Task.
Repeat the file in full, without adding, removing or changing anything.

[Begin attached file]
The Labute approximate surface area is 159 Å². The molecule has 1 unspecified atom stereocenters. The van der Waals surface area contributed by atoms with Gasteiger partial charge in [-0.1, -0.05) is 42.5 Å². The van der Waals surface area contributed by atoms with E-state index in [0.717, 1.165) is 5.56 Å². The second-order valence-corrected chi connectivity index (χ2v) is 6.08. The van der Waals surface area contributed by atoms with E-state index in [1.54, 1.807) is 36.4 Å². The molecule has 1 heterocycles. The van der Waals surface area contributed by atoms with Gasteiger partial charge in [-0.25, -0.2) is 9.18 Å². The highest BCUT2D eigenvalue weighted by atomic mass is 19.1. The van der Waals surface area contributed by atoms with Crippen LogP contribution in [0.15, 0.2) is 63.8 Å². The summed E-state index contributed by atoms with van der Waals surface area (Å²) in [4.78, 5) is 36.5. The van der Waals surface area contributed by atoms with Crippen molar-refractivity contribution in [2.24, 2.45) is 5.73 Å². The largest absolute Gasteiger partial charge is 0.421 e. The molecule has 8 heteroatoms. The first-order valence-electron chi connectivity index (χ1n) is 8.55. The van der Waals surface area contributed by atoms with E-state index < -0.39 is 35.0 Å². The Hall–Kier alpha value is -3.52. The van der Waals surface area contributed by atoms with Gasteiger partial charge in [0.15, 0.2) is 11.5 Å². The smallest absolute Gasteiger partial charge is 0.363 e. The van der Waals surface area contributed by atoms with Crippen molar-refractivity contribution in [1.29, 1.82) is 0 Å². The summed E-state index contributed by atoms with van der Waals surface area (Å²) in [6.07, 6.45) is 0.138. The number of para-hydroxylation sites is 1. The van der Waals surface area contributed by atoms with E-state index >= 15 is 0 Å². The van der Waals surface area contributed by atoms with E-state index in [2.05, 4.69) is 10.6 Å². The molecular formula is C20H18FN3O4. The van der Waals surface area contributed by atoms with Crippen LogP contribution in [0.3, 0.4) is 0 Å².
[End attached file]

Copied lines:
The Labute approximate surface area is 159 Å². The molecule has 1 unspecified atom stereocenters. The van der Waals surface area contributed by atoms with Gasteiger partial charge in [-0.1, -0.05) is 42.5 Å². The van der Waals surface area contributed by atoms with E-state index in [0.717, 1.165) is 5.56 Å². The second-order valence-corrected chi connectivity index (χ2v) is 6.08. The van der Waals surface area contributed by atoms with E-state index in [1.54, 1.807) is 36.4 Å². The molecule has 1 heterocycles. The van der Waals surface area contributed by atoms with Gasteiger partial charge in [-0.25, -0.2) is 9.18 Å². The highest BCUT2D eigenvalue weighted by atomic mass is 19.1. The van der Waals surface area contributed by atoms with Crippen LogP contribution in [0.15, 0.2) is 63.8 Å². The summed E-state index contributed by atoms with van der Waals surface area (Å²) in [4.78, 5) is 36.5. The van der Waals surface area contributed by atoms with Crippen molar-refractivity contribution in [2.24, 2.45) is 5.73 Å². The largest absolute Gasteiger partial charge is 0.421 e. The molecule has 8 heteroatoms. The first-order valence-electron chi connectivity index (χ1n) is 8.55. The van der Waals surface area contributed by atoms with E-state index < -0.39 is 35.0 Å². The Hall–Kier alpha value is -3.52. The van der Waals surface area contributed by atoms with Gasteiger partial charge in [0.15, 0.2) is 11.5 Å². The smallest absolute Gasteiger partial charge is 0.363 e. The van der Waals surface area contributed by atoms with Crippen molar-refractivity contribution in [1.29, 1.82) is 0 Å². The summed E-state index contributed by atoms with van der Waals surface area (Å²) in [6.07, 6.45) is 0.138. The number of para-hydroxylation sites is 1. The van der Waals surface area contributed by atoms with E-state index >= 15 is 0 Å². The van der Waals surface area contributed by atoms with E-state index in [2.05, 4.69) is 10.6 Å². The molecular formula is C20H18FN3O4. The van der Waals surface area contributed by atoms with Crippen LogP contribution in [0.3, 0.4) is 0 Å².